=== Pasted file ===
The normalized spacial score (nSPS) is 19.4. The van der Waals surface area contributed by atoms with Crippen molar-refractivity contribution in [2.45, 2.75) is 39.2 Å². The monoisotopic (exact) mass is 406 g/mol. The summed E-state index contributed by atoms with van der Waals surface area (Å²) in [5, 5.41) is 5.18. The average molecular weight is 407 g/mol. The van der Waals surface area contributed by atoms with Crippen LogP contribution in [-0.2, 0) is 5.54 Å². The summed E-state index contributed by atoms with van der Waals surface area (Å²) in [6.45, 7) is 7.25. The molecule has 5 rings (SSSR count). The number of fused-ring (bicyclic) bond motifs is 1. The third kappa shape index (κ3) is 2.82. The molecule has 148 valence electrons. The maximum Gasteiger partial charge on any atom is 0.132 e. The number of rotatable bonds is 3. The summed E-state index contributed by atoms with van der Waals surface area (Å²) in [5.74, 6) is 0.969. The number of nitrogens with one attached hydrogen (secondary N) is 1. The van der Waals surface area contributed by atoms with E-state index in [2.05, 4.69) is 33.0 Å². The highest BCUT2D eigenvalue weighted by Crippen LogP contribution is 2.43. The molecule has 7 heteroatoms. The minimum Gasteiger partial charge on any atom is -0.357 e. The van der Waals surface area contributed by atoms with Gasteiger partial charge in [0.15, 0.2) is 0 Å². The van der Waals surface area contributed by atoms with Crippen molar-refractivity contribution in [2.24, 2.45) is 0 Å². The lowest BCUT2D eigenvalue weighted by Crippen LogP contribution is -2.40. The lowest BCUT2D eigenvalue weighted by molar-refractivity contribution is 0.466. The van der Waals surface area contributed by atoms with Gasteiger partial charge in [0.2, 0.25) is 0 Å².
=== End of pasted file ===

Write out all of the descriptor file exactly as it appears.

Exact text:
The normalized spacial score (nSPS) is 19.4. The van der Waals surface area contributed by atoms with Crippen molar-refractivity contribution in [2.45, 2.75) is 39.2 Å². The monoisotopic (exact) mass is 406 g/mol. The summed E-state index contributed by atoms with van der Waals surface area (Å²) in [5, 5.41) is 5.18. The average molecular weight is 407 g/mol. The van der Waals surface area contributed by atoms with Crippen LogP contribution in [-0.2, 0) is 5.54 Å². The summed E-state index contributed by atoms with van der Waals surface area (Å²) in [6.45, 7) is 7.25. The molecule has 5 rings (SSSR count). The number of fused-ring (bicyclic) bond motifs is 1. The third kappa shape index (κ3) is 2.82. The molecule has 148 valence electrons. The maximum Gasteiger partial charge on any atom is 0.132 e. The number of rotatable bonds is 3. The summed E-state index contributed by atoms with van der Waals surface area (Å²) in [5.74, 6) is 0.969. The number of nitrogens with one attached hydrogen (secondary N) is 1. The van der Waals surface area contributed by atoms with E-state index in [2.05, 4.69) is 33.0 Å². The highest BCUT2D eigenvalue weighted by Crippen LogP contribution is 2.43. The molecule has 7 heteroatoms. The minimum Gasteiger partial charge on any atom is -0.357 e. The van der Waals surface area contributed by atoms with Gasteiger partial charge in [0.15, 0.2) is 0 Å². The van der Waals surface area contributed by atoms with Crippen molar-refractivity contribution in [2.24, 2.45) is 0 Å². The lowest BCUT2D eigenvalue weighted by Crippen LogP contribution is -2.40. The lowest BCUT2D eigenvalue weighted by molar-refractivity contribution is 0.466. The van der Waals surface area contributed by atoms with Gasteiger partial charge in [0.2, 0.25) is 0 Å².